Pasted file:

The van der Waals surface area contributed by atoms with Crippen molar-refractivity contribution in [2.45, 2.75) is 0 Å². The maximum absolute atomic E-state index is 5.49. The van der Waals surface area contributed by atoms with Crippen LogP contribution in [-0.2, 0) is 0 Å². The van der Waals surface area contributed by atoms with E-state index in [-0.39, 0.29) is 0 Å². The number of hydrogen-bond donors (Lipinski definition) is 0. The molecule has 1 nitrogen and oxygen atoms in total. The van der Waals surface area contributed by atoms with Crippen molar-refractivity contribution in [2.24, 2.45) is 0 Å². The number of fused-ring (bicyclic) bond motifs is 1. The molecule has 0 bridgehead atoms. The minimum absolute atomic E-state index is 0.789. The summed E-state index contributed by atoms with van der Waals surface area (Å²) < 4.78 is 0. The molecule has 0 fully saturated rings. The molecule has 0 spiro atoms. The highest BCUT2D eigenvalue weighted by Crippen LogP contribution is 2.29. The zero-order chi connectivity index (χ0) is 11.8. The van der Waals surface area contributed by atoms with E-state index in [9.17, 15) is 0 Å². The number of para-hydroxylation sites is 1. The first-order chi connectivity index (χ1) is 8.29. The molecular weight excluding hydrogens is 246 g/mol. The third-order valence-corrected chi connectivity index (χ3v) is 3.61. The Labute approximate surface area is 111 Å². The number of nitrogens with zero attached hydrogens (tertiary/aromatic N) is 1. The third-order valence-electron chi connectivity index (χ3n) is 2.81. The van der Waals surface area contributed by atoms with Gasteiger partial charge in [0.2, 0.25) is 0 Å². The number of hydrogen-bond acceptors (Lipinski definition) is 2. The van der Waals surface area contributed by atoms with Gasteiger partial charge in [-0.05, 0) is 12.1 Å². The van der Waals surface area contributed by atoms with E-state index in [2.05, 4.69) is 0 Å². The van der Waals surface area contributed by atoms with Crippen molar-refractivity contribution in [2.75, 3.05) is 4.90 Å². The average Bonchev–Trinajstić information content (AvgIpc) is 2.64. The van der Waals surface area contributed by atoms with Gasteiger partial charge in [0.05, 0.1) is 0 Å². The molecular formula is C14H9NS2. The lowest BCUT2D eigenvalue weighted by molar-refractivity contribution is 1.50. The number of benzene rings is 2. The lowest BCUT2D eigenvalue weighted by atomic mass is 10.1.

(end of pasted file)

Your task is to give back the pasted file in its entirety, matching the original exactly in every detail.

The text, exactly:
The van der Waals surface area contributed by atoms with Crippen molar-refractivity contribution in [2.45, 2.75) is 0 Å². The maximum absolute atomic E-state index is 5.49. The van der Waals surface area contributed by atoms with Crippen LogP contribution in [-0.2, 0) is 0 Å². The van der Waals surface area contributed by atoms with E-state index in [-0.39, 0.29) is 0 Å². The number of hydrogen-bond donors (Lipinski definition) is 0. The molecule has 1 nitrogen and oxygen atoms in total. The van der Waals surface area contributed by atoms with Crippen molar-refractivity contribution in [2.24, 2.45) is 0 Å². The number of fused-ring (bicyclic) bond motifs is 1. The molecule has 0 bridgehead atoms. The minimum absolute atomic E-state index is 0.789. The summed E-state index contributed by atoms with van der Waals surface area (Å²) < 4.78 is 0. The molecule has 0 fully saturated rings. The molecule has 0 spiro atoms. The highest BCUT2D eigenvalue weighted by Crippen LogP contribution is 2.29. The zero-order chi connectivity index (χ0) is 11.8. The van der Waals surface area contributed by atoms with E-state index in [9.17, 15) is 0 Å². The number of para-hydroxylation sites is 1. The first-order chi connectivity index (χ1) is 8.29. The molecular weight excluding hydrogens is 246 g/mol. The third-order valence-corrected chi connectivity index (χ3v) is 3.61. The Labute approximate surface area is 111 Å². The number of nitrogens with zero attached hydrogens (tertiary/aromatic N) is 1. The third-order valence-electron chi connectivity index (χ3n) is 2.81. The van der Waals surface area contributed by atoms with Gasteiger partial charge in [0.2, 0.25) is 0 Å². The number of hydrogen-bond acceptors (Lipinski definition) is 2. The van der Waals surface area contributed by atoms with Gasteiger partial charge in [-0.05, 0) is 12.1 Å². The van der Waals surface area contributed by atoms with E-state index in [2.05, 4.69) is 0 Å². The van der Waals surface area contributed by atoms with Crippen molar-refractivity contribution in [2.75, 3.05) is 4.90 Å². The average Bonchev–Trinajstić information content (AvgIpc) is 2.64. The van der Waals surface area contributed by atoms with Gasteiger partial charge in [0.05, 0.1) is 0 Å². The molecular formula is C14H9NS2. The lowest BCUT2D eigenvalue weighted by molar-refractivity contribution is 1.50. The number of benzene rings is 2. The lowest BCUT2D eigenvalue weighted by atomic mass is 10.1.